Rumours of a takeover bid sent the Webjet Limited (ASX: WEB) share price flying higher this morning.
Shares in the online travel booking website operator surged 6.7% to $12.44 at the time of writing even as management downplayed the prospects of a takeover. In contrast, the S&P/ASX 200 (Index:^AXJO) (ASX:XJO) index gained 0.3%.
Management issued a statement in response to media speculation that an investment bank is pitching the company to overseas buyers. While management didn’t deny it receives interests from bidders from time to time, it stated that no compelling proposal exists at present.
Fuelling the M&A fire
That only seemed to excite investors more. This is probably because management didn’t deny takeover interest outright. Not saying “no” means a “yes”, or at the very least a “maybe”.
The Australian Financial Review reports that Goldman Sachs’s mergers and acquisitions (M&A) team is doing the rounds to test appetite for a buy-out of Webjet this morning.
Webjet needs all the love it can get. The stock is underperforming after its near 30% plunge since May this year. Webjet is currently up around 13% since January when the broader market is powering ahead by around 20%.
Mind you, it’s not the worst performer in the sector. The Flight Centre Travel Group Ltd (ASX: FLT) share price is on a tiny 1% gain while the Corporate Travel Management Ltd (ASX: CTD) share price tumbled 9% over the same period.
Hope that Goldman can dig out some offshore private equity buyers with at least a $2 billion war chest could be enough to trigger a turnaround in sentiment towards Webjet.
Turn in sentiment
The company issued what I considered to be a pleasing update at its annual general meeting four weeks ago. The update sent the stock jumping but gravity soon pulled the stock to under $12 a share.
Something suddenly becomes more valuable when you think others want it too. This is the case for Webjet and the stock is likely to stay above $12 in the interim unless some unexpected bad news emerges.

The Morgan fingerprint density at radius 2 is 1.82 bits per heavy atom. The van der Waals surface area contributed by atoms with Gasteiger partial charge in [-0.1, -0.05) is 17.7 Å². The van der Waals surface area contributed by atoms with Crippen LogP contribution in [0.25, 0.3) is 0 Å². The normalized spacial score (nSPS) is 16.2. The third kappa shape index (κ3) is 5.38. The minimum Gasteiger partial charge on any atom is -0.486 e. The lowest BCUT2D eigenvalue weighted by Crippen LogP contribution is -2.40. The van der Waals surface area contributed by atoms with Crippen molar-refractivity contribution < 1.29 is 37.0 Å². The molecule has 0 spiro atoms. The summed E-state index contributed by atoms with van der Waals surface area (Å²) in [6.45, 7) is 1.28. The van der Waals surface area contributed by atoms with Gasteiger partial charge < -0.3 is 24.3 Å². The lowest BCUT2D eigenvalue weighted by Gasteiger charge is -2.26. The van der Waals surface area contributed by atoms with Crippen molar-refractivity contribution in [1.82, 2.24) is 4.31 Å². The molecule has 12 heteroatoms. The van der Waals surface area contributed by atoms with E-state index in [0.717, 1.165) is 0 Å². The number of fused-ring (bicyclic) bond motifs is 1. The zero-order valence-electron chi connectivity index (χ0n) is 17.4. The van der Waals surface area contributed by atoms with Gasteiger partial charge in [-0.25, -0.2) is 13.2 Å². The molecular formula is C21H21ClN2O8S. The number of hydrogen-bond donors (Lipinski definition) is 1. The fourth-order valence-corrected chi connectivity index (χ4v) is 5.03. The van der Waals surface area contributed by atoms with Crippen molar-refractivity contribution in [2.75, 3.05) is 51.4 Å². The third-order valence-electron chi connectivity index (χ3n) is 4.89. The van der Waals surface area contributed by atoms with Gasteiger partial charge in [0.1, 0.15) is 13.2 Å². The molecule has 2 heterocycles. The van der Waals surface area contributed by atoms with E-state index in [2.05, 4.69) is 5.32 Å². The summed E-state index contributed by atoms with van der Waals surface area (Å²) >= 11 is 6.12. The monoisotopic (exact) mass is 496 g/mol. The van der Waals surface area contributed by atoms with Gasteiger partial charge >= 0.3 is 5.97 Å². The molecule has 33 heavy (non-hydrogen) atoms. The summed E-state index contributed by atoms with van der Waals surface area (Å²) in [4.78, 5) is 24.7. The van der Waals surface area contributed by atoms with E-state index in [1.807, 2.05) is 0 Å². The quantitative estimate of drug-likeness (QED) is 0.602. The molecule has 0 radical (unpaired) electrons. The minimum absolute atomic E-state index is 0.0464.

The sector has been under a cloud from weak consumer spending – particularly towards larger discretionary purchases. The falling Australian dollar isn’t helping as overseas holidays are getting more expensive.
Unless consumer sentiment improves markedly soon, the sector won’t enjoy much of a tailwind going into 2020 – apart from M&A interest.
I think Webjet’s fundamentals are good but I won’t buy a stock just based on takeover hope. The prospect that it’s a possible target is just cream – and who doesn’t love some of that!
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The Motley Fool Australia owns shares of and has recommended Corporate Travel Management Limited and Flight Centre Travel Group Limited. The Motley Fool Australia has recommended Webjet Ltd. We Fools may not all hold the same opinions, but we all believe that considering a diverse range of insights makes us better investors. The Motley Fool has a disclosure policy. This article contains general investment advice only (under AFSL 400691). Authorised by Scott Phillips.
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